Is there anything more terrifying than the possibility of future regret? The battle of an artist to be extraordinary while maintaining some semblance of a functioning family life has always proven fertile ground for all art forms, and nowhere is that more apparent than in the current revival of ‘Pippin’.
The ambitious coming-of-age journey of a young prince goes deeper than its superficial circus-like atmosphere would have you believe, and therein lies its genius. Director Diane Paulus brings new life and magic to the Stephen Schwartz musical, touching on issues as deep as sibling rivalry, parental control, patricide, and hints of Oedipal conflict while dazzling with circus stunts. Choreographer Chet Walker retains Bob Fosse’s signature style, jazz hands and pelvic grinds intact, to aid in the seduction, and that sort of wink is necessary to draw the audience in, and give this revival the subtext that lends it greater depth. Yet it is the amazing aerials, stunning acrobatics, and visual pyrotechnics that make the story soar.
Each of the cast gets a shot in the spotlight, which affords some amazing moments. The only problem is that the evening sometimes runs the risk of feeling like a variety show, never less than entertaining, but occasionally not much more. Luckily, the performances and the actors investing in them ground it all, and keep the story together. It is, in fact, the strength of this company – where each member is an individual, unique and distinguishable at all times – that is the real winning hand of the evening. Broadway vets like Terrence Mann and Andrea Martin (the former voraciously eating up his scenes and the latter flying high above the stage with no wires or safety net) stand out while gleefully enjoining the ensemble.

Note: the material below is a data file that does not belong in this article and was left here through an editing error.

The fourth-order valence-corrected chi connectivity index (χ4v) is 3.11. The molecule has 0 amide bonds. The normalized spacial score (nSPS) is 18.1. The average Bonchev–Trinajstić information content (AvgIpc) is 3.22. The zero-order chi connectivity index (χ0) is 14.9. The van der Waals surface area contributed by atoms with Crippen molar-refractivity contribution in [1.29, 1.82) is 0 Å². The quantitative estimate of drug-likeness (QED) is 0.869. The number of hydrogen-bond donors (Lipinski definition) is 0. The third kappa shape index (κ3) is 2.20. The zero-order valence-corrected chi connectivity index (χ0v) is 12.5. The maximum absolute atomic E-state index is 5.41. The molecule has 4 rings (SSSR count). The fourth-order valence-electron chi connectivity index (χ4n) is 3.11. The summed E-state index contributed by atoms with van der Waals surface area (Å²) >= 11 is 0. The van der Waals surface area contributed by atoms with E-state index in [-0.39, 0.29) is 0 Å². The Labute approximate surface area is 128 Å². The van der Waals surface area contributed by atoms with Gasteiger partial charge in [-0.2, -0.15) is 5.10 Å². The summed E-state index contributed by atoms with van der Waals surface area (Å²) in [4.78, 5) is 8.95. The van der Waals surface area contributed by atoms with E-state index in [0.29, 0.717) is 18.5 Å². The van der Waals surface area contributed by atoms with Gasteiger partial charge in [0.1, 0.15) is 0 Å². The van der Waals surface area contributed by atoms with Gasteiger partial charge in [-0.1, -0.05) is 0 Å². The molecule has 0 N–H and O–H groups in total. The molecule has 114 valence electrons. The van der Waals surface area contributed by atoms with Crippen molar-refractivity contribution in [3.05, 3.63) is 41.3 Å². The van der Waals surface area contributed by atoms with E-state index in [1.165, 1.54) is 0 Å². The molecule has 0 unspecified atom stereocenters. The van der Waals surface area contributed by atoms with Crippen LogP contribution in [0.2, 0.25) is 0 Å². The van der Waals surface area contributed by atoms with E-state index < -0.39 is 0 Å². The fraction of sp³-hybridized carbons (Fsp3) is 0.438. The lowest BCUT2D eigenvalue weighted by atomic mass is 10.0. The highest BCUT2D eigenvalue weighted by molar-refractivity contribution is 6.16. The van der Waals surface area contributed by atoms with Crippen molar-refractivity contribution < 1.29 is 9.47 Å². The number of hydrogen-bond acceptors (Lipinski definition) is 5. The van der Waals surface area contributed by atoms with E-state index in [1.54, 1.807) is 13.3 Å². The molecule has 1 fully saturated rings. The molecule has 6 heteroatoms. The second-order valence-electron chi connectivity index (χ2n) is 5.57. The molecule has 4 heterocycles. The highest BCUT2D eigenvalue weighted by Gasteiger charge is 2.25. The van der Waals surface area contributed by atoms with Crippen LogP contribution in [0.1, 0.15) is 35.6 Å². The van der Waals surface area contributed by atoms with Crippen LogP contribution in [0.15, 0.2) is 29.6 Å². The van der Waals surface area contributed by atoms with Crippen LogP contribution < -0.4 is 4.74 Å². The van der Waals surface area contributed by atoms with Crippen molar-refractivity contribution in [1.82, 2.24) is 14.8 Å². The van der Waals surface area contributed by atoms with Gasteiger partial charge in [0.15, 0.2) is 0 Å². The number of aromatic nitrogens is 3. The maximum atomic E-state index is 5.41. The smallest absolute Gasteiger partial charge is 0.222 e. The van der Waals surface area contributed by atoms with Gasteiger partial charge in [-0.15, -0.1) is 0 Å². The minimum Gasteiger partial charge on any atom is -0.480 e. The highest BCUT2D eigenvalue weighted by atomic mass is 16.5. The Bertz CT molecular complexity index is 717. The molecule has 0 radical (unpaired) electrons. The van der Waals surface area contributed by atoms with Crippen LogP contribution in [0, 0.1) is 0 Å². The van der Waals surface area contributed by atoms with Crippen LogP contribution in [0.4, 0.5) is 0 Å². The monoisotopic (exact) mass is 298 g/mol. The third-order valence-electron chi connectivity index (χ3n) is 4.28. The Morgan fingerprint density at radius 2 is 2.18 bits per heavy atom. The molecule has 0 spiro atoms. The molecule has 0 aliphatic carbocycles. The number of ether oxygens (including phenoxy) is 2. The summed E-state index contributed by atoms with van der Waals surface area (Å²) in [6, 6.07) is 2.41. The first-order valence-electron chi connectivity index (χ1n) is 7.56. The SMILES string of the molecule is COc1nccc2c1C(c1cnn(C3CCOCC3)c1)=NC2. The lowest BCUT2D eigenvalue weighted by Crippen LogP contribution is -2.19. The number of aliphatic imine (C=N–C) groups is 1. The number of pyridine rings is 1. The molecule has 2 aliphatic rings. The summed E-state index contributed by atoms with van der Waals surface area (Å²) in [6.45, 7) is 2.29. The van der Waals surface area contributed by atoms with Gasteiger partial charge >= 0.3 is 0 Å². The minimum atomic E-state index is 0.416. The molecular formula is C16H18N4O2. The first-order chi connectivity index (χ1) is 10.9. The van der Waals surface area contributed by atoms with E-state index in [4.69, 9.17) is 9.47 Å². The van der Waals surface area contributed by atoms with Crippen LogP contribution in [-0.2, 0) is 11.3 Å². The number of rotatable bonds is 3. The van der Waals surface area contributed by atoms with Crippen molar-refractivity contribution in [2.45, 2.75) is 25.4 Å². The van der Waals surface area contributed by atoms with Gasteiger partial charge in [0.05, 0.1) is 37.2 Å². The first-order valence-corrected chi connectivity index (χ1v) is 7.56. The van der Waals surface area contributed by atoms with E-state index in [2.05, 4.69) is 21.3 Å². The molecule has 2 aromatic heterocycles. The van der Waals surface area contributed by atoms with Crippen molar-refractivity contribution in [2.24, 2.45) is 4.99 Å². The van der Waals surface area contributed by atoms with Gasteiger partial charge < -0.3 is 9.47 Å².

Patina Miller, as the magnificent ringleader, is at turns enticing and erotic, menacing and ferocious, seductive and sensual, biting and brutal. She is the master of ceremonies, perfectly embodying the multi-faceted tension of finding oneself, while leading Pippin, and the audience, along the road of temptation. She deservedly won the Tony for her work here, culminating in a devastating last act of defiant desperation.
As Pippin, Matthew James Thomas brings a wide-eyed naiveté to his early scenes, gently adding shades of knowledge and wisdom as he progresses on his journey, flummoxed and confounded at one point, dazed but valiantly rebounding the next. He ultimately resigns himself to a real life, rejecting all the magic, and perhaps a bit of the search for being something exceptional. The story ends not there, but with the next generation, searching and seeking out the same giddy thrills, the same heights of fantasy, the same quest for something extraordinary.
The neat thing is that after witnessing such fantastic (and literal) flights of fancy, the thrilling visuals, and an evening of entertaining enchantment, the moment when the ringleader strikes the set and withdraws the magic is a compelling challenge to both Pippin and the audience. One wants to believe that the unamplified voices and costume-free starkness can match and hold up to all the colorful theatricality that came before, but the question lingers, and haunts, and it is here where the power of this revival is finally revealed. Is it worth the trade off? Or should we never give up, never settle? It is left in vague ambivalence, tottering on a high wire of hope, as astounding and challenging as the entire evening of theater has been.Back to Blog